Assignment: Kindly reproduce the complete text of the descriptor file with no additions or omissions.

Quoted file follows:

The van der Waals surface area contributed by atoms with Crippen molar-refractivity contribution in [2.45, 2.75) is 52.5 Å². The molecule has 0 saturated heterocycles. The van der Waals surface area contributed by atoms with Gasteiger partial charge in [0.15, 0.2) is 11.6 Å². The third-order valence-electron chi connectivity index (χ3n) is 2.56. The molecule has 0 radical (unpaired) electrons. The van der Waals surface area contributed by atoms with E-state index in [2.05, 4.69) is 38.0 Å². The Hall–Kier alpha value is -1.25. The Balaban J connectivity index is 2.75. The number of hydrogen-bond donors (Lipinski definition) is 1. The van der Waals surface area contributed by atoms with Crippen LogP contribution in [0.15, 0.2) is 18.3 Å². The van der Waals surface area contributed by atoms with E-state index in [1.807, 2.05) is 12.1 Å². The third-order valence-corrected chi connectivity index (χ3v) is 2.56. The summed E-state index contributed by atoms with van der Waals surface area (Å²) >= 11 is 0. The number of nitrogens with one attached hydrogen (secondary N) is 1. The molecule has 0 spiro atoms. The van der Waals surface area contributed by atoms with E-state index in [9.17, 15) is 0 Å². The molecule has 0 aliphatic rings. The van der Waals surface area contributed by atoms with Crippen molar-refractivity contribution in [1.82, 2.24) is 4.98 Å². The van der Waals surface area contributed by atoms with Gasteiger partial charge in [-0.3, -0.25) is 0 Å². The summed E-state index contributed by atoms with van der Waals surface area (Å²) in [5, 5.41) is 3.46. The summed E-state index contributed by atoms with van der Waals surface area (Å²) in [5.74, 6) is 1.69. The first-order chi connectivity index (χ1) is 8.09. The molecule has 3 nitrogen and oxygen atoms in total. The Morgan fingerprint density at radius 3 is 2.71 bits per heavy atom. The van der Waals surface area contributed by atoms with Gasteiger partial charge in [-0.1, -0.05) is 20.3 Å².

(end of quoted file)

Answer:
The van der Waals surface area contributed by atoms with Crippen molar-refractivity contribution in [2.45, 2.75) is 52.5 Å². The molecule has 0 saturated heterocycles. The van der Waals surface area contributed by atoms with Gasteiger partial charge in [0.15, 0.2) is 11.6 Å². The third-order valence-electron chi connectivity index (χ3n) is 2.56. The molecule has 0 radical (unpaired) electrons. The van der Waals surface area contributed by atoms with E-state index in [2.05, 4.69) is 38.0 Å². The Hall–Kier alpha value is -1.25. The Balaban J connectivity index is 2.75. The number of hydrogen-bond donors (Lipinski definition) is 1. The van der Waals surface area contributed by atoms with Crippen LogP contribution in [0.15, 0.2) is 18.3 Å². The van der Waals surface area contributed by atoms with E-state index in [1.807, 2.05) is 12.1 Å². The third-order valence-corrected chi connectivity index (χ3v) is 2.56. The summed E-state index contributed by atoms with van der Waals surface area (Å²) >= 11 is 0. The number of nitrogens with one attached hydrogen (secondary N) is 1. The molecule has 0 spiro atoms. The van der Waals surface area contributed by atoms with E-state index in [9.17, 15) is 0 Å². The molecule has 0 aliphatic rings. The van der Waals surface area contributed by atoms with Crippen molar-refractivity contribution in [1.82, 2.24) is 4.98 Å². The van der Waals surface area contributed by atoms with Gasteiger partial charge in [-0.3, -0.25) is 0 Å². The summed E-state index contributed by atoms with van der Waals surface area (Å²) in [5, 5.41) is 3.46. The summed E-state index contributed by atoms with van der Waals surface area (Å²) in [5.74, 6) is 1.69. The first-order chi connectivity index (χ1) is 8.09. The molecule has 3 nitrogen and oxygen atoms in total. The Morgan fingerprint density at radius 3 is 2.71 bits per heavy atom. The van der Waals surface area contributed by atoms with Gasteiger partial charge in [-0.1, -0.05) is 20.3 Å².